A recent survey by U.S. News & World Report ranked California State University, Northridge second nationally in attracting transfer students. With a transfer acceptance rate of 57.3 percent and 5,835 new transfer students enrolled in 2014, CSUN has been drawing a diverse community of national and international students.
“We have transfer students from all over the world and all over the United States,” said Juana Valdivia, interim director of student outreach and recruitment. “People know we have outstanding programs in departments like business or music, which belong [among] the top programs in the nation.”
Recently established academic standards for all California State University campuses raised the GPA requirements for students applying from outside the immediate local community. For new freshmen, this initiative took effect in fall 2015, and the academic criteria for transfer students will take effect in fall 2016. The new GPA criteria vary, depending on an applicant’s chosen major.
“We will see a drop in transfer rates. Not a huge drop, but it will be interesting to see how it’s going to look in three to five years,” Valdivia said. “We still hope to remain an accessible campus and provide for our students, but it will definitely become more competitive.”
Transfer students from the Los Angeles community district won’t be affected by the raised academic standards, which means that CSUN will remain open to students from the local community.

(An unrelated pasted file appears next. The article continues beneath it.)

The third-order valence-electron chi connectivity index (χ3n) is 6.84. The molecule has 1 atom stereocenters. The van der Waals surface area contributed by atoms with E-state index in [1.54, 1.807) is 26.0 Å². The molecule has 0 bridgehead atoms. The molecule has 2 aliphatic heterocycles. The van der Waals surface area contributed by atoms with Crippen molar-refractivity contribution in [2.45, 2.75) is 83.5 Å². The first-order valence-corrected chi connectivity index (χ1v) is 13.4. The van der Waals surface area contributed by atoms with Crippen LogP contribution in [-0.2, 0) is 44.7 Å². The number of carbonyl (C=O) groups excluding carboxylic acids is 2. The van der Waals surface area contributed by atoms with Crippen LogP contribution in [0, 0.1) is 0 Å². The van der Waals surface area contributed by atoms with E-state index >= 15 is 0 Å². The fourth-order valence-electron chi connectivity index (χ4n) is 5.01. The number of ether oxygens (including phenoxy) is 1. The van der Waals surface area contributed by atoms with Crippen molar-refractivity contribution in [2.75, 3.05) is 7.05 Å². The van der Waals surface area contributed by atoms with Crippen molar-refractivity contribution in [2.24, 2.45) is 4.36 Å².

Valdivia said that the affordability of the CSU system is another major reason why students choose CSUN, which provides more than 70 percent of students with financial aid and scholarship funds. But it’s not only CSUN’s reputable departments and financial aid opportunities that attract transfer students.
Creative Writing and Honors English double major Avonne Lindemann from Chicago transferred to CSUN in fall 2015. After considering several CSUs, Lindemann chose CSUN because of its broad variety of organizations represented on campus.
“CSUN was the only college which had a Tau Sigma chapter,” she said. “Joining Tau Sigma was very important for me, because it gave me a better sense of belonging — not only on a new campus, but in a new city where I didn’t know anyone.”
Tau Sigma is a national honor society for transfer students, established in 1999 at Auburn University. With more than 100 chapters in the U.S., the organization provides a social support network to transfer students.
“Tau Sigma gave me the opportunity to be involved in a group outside of the classroom, and get to know other transfer students with a similar drive to succeed academically,” said Lindemann, who serves as the CSUN chapter’s president.
“I am definitely happy with my decision [to come to CSUN],” Lindemann said. “My favorite part about CSUN is the faculty. I’m so lucky to have professors that not only go above and beyond to help me succeed, but are extremely talented in their own right.”